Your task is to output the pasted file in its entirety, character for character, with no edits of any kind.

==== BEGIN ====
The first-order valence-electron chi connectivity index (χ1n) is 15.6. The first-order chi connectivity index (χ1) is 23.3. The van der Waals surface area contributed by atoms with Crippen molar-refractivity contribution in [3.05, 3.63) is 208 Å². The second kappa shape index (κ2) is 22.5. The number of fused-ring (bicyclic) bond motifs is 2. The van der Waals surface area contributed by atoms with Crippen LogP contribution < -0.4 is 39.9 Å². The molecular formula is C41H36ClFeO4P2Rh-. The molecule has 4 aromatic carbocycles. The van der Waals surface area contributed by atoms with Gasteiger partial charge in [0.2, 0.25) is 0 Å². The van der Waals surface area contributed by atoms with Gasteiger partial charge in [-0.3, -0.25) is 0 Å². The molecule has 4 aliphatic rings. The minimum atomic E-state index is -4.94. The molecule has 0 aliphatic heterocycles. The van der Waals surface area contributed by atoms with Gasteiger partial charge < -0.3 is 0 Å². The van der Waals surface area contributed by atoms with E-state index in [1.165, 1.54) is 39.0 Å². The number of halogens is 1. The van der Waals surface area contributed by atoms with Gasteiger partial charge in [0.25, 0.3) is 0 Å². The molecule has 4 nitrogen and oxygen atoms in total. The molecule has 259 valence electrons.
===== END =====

The first-order valence-electron chi connectivity index (χ1n) is 15.6. The first-order chi connectivity index (χ1) is 23.3. The van der Waals surface area contributed by atoms with Crippen molar-refractivity contribution in [3.05, 3.63) is 208 Å². The second kappa shape index (κ2) is 22.5. The number of fused-ring (bicyclic) bond motifs is 2. The van der Waals surface area contributed by atoms with Crippen LogP contribution < -0.4 is 39.9 Å². The molecular formula is C41H36ClFeO4P2Rh-. The molecule has 4 aromatic carbocycles. The van der Waals surface area contributed by atoms with Gasteiger partial charge in [0.2, 0.25) is 0 Å². The van der Waals surface area contributed by atoms with Gasteiger partial charge in [-0.3, -0.25) is 0 Å². The molecule has 4 aliphatic rings. The minimum atomic E-state index is -4.94. The molecule has 0 aliphatic heterocycles. The van der Waals surface area contributed by atoms with Gasteiger partial charge < -0.3 is 0 Å². The van der Waals surface area contributed by atoms with E-state index in [1.165, 1.54) is 39.0 Å². The number of halogens is 1. The van der Waals surface area contributed by atoms with Gasteiger partial charge in [0.25, 0.3) is 0 Å². The molecule has 4 nitrogen and oxygen atoms in total. The molecule has 259 valence electrons.